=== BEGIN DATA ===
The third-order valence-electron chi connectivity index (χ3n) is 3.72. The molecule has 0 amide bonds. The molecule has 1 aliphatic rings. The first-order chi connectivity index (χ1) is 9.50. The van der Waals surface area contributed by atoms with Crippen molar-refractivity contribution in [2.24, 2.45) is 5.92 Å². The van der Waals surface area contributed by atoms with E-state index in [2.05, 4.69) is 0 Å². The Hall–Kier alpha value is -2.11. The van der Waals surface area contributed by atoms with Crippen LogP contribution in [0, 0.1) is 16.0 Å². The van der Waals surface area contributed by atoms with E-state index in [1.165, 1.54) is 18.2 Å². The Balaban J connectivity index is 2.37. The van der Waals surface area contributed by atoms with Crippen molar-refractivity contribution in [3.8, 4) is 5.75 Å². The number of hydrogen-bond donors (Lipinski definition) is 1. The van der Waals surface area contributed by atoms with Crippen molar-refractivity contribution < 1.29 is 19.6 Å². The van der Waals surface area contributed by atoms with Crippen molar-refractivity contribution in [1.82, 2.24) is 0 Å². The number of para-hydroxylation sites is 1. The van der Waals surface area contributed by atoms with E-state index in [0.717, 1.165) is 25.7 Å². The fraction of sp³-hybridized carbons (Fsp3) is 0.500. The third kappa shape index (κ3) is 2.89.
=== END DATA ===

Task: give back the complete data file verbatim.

The third-order valence-electron chi connectivity index (χ3n) is 3.72. The molecule has 0 amide bonds. The molecule has 1 aliphatic rings. The first-order chi connectivity index (χ1) is 9.50. The van der Waals surface area contributed by atoms with Crippen molar-refractivity contribution in [2.24, 2.45) is 5.92 Å². The van der Waals surface area contributed by atoms with E-state index in [2.05, 4.69) is 0 Å². The Hall–Kier alpha value is -2.11. The van der Waals surface area contributed by atoms with Crippen LogP contribution in [0, 0.1) is 16.0 Å². The van der Waals surface area contributed by atoms with E-state index in [1.165, 1.54) is 18.2 Å². The Balaban J connectivity index is 2.37. The van der Waals surface area contributed by atoms with Crippen molar-refractivity contribution in [3.8, 4) is 5.75 Å². The number of hydrogen-bond donors (Lipinski definition) is 1. The van der Waals surface area contributed by atoms with Crippen molar-refractivity contribution < 1.29 is 19.6 Å². The van der Waals surface area contributed by atoms with Crippen molar-refractivity contribution in [1.82, 2.24) is 0 Å². The number of para-hydroxylation sites is 1. The van der Waals surface area contributed by atoms with E-state index in [0.717, 1.165) is 25.7 Å². The fraction of sp³-hybridized carbons (Fsp3) is 0.500. The third kappa shape index (κ3) is 2.89.